Maybe the recent success of THINK LIKE A MAN represents a course change for the industry regarding African American casts at least. And it seems to me that things have gotten better in the last twenty years (I could be wrong on that). But there are still fewer opportunities for non-white actors and the opportunities they get are often written by white writers and directed by white directors. That means, that often times the opportunities available to Asian, Black, Indian, Latino, and Native American actors represent their place in the world as seen by a white dude. And, a white dude- cause he's white- cannot have a full understanding of the experience of people of color and he probably won't ever think of the hero of his story as being anything other than white and male. Ergo, the roles offered to actors of color are the convenience store owner, the math nerd, the gangsta, the angry baby-mama, the maid, the savage, etc.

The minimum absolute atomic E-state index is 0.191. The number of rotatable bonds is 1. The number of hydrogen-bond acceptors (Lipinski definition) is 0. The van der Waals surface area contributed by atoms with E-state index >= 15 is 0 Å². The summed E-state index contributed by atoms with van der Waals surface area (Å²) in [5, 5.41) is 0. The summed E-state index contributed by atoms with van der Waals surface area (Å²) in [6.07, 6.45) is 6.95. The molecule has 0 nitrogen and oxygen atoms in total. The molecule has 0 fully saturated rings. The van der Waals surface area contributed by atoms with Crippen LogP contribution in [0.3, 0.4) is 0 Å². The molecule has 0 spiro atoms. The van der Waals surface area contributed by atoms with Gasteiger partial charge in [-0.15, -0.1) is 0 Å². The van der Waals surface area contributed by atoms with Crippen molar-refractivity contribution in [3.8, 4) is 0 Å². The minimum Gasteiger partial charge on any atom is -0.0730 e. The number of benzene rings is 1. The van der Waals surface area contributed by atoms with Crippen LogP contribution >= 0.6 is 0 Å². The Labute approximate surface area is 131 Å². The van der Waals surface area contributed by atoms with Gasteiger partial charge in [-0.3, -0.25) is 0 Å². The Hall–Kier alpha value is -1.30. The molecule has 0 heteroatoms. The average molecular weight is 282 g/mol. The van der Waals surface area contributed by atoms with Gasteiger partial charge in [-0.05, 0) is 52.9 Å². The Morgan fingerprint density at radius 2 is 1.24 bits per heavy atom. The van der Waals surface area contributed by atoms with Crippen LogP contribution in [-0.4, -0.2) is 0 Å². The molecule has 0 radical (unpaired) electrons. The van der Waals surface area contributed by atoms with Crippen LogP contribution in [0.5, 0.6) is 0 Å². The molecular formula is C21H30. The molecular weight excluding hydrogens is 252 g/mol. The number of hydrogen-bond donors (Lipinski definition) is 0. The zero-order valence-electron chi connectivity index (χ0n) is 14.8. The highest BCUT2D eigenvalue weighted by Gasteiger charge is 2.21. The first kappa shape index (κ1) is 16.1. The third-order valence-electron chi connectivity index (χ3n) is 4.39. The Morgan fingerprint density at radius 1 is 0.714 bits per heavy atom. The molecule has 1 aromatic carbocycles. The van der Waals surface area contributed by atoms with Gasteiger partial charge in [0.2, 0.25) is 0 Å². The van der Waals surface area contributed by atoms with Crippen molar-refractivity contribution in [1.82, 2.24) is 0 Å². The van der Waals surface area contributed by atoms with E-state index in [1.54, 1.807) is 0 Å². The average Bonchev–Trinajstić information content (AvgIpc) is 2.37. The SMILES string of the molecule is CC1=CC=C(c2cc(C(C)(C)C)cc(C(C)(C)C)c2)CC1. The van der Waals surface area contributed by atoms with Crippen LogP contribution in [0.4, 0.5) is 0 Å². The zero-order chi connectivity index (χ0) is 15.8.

And when that breakdown goes out, actors of color face a choice that non-white actors don't. They have to decide whether they want to work and make money, on the one hand, or represent their culture in a way that might negatively affect the perception and self esteem of a little kid in the Midwest who looks like you, on the other. With white as the default setting and prevailing image on TV and film, actors of color always end up carrying the flag for their race. With exposure to different races limited on TV and film, all of a sudden how you portray that "bungling, Indian convenience store owner with the thick accent" will affect how Indians are perceived in America. So, if you take the role you might be letting your community down and if you don't you'll struggle to pay the rent that month. There's no great choice. It's a trap. The only way out is to be totally self sufficient and write, shoot and distribute your own content. Which you should do. But it's not always realistic or possible.